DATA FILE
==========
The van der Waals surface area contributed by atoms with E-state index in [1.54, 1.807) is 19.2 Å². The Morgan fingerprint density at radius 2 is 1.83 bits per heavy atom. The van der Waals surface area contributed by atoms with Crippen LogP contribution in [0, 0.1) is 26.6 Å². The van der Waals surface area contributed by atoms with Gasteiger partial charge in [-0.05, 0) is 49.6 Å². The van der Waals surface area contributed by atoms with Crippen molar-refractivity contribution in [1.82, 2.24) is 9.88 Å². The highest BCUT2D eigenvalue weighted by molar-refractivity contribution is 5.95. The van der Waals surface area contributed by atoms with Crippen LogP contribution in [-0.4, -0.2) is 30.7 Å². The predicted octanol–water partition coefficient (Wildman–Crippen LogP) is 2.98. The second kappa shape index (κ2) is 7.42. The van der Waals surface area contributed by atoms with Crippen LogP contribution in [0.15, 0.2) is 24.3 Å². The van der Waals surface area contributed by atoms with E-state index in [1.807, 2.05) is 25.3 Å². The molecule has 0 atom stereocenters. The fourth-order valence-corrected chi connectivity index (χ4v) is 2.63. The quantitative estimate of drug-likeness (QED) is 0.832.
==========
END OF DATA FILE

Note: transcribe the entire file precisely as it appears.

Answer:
The van der Waals surface area contributed by atoms with E-state index in [1.54, 1.807) is 19.2 Å². The Morgan fingerprint density at radius 2 is 1.83 bits per heavy atom. The van der Waals surface area contributed by atoms with Crippen LogP contribution in [0, 0.1) is 26.6 Å². The van der Waals surface area contributed by atoms with Gasteiger partial charge in [-0.05, 0) is 49.6 Å². The van der Waals surface area contributed by atoms with Crippen molar-refractivity contribution in [1.82, 2.24) is 9.88 Å². The highest BCUT2D eigenvalue weighted by molar-refractivity contribution is 5.95. The van der Waals surface area contributed by atoms with Crippen LogP contribution in [-0.4, -0.2) is 30.7 Å². The predicted octanol–water partition coefficient (Wildman–Crippen LogP) is 2.98. The second kappa shape index (κ2) is 7.42. The van der Waals surface area contributed by atoms with Crippen LogP contribution in [0.15, 0.2) is 24.3 Å². The van der Waals surface area contributed by atoms with E-state index in [1.807, 2.05) is 25.3 Å². The molecule has 0 atom stereocenters. The fourth-order valence-corrected chi connectivity index (χ4v) is 2.63. The quantitative estimate of drug-likeness (QED) is 0.832.